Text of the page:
Cooking at Home with Brian Murdock, Mohegan Lake
As Murdock grew more concerned about his health as he aged, he found the “caveman” diet to be just what he needed: lots of protein and little grains, sugar, processed food and other Paleo no-nos.
Brian Murdock of Mohegan Lake specializes in primal or “caveman” cuisine. A retired teacher, he’s the primary cook for his family of five—including his working wife and three daughters—plus Mickey, the dog.
Started to cook: In his 20s. “When I was on my own, I’d call my mom for any problems I had cooking one of her meals.” First dish: Lasagna. His kitchen: 12 feet by 24 feet, with electric appliances, stainless steel, granite counter tops, and marble floors. Signature cuisine: Formerly Italian and now primal, or “caveman,” eating. “It’s turned my cooking upside down.” A quick primer on primal eating: No grains, sugar, processed foods, soy, canola, or corn oil, or legumes. “Some primals eliminate dairy but I don’t. I pretty much have the family on meat, eggs, veggies, and fruit.” When did he go paleo? November, 2011. Why? “As I’ve gotten older, I have become increasingly more concerned about my health. I’m pretty healthy now and want to stay that way.” Signature dish: Pizza with a cauliflower- or chicken-and-mozzarella crust. Most unusual ingredient used: Coconut oil—to fry, sauté, and bake. Weirdest ingredients he’s whipped up a dish from: Chocolate pudding made with avocado and cherries. Best tip for preparing delicious food: Cook things slowly. “I prefer to have a meal sit for a while and then re-heat it. I find it tastes better.” Easiest dish to master: Soups. “Cook the ingredients, add spices—maybe cumin, turmeric, or curry—cook slowly in broth, churn up in the food processor, and, for the final touch, add some heavy cream or a dollop of sour cream, and you’ve got a great soup.” Can’t-live-without-it cooking gadget: The food processor, for smoothies, grinding nuts for flour, and making homemade mayonnaise, soups, pizza crust, chicken salads, etc. Always in his fridge: Eggs. “They’re used a lot in primal recipes. For example, primal pancakes can be made with eggs and banana, eggs and coconut flour, eggs and almond flour, eggs and coconut, or a combination of all of the above.” Most recent culinary triumph: Two friends whom he prepared a dinner for, including cauliflower pizza, curried carrot soup, and pan-seared halibut with cilantro sauce, wanted every recipe. “I even impressed myself!”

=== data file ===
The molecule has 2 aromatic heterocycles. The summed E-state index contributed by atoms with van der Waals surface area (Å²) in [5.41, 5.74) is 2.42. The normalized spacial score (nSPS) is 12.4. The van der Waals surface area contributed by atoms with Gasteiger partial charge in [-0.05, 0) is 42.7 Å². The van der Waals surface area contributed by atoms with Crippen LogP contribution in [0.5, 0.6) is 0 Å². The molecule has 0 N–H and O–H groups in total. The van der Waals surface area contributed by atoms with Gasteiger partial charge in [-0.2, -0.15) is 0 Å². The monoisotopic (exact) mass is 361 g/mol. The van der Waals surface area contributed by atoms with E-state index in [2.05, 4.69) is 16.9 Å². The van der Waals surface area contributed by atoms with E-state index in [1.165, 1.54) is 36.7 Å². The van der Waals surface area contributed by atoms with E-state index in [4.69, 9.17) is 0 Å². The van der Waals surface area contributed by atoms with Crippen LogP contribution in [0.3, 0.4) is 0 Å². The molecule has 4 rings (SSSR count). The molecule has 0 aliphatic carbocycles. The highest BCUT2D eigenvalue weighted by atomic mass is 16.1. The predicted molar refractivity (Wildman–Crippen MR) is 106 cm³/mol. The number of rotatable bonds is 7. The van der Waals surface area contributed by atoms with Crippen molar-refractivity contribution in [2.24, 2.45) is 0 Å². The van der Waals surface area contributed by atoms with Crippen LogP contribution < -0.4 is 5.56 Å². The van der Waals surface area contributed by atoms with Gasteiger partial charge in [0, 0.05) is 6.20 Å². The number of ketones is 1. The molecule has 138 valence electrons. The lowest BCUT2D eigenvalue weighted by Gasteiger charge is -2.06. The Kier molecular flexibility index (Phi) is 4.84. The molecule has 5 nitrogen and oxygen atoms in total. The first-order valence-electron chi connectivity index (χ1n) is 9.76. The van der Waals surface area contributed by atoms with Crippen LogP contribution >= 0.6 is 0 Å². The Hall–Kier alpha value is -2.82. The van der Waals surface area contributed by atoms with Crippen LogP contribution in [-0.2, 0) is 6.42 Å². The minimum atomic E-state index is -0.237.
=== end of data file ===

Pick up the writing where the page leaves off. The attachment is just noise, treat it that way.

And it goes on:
Cooking soundtrack: Jazz. Most food-splattered cookbook: Primal Blueprint Quick & Easy Meals by Mark Sisson and Jennifer Meier. Favorite online recipe collection: The PaleoFood Recipe Collection at paleofood.com. everydaypaleo.com; nomnompaleo.com; Cooking bloggers he follows: Mark Sisson at marksdailyapple.com; Diane Sanfilippo at balancedbites.com; Megan at detoxinista.com; and Sarah Fragoso at everydaypaleo.com.
Local Shopping & Dining Guide
Everyday supermarket: Stop & Shop in Baldwin Place. Favorite market: Mrs. Green’s Natural Market in Yorktown Heights, especially for nuts, coconut flour, and organic produce and meats. Source for organic meats, eggs, and veggies: Hemlock Hill Farm in Cortlandt Manor. Best source for meats: BJ’s and Trader Joe’s. Don’t-feel-like-cooking restaurant option: “Marco in Mahopac for great, grass-fed steaks that are cooked to perfection—and great Martinis, too.”
For Murdock’s recipe for “You Won’t Believe It’s Cauliflower Pizza Crust,” please go to westchestermagazine.com/webexclusives.
Our Chefs’ Top Tips for Newbie Cooks
“Get a cookbook or hit the web, find a recipe, and jump in.”
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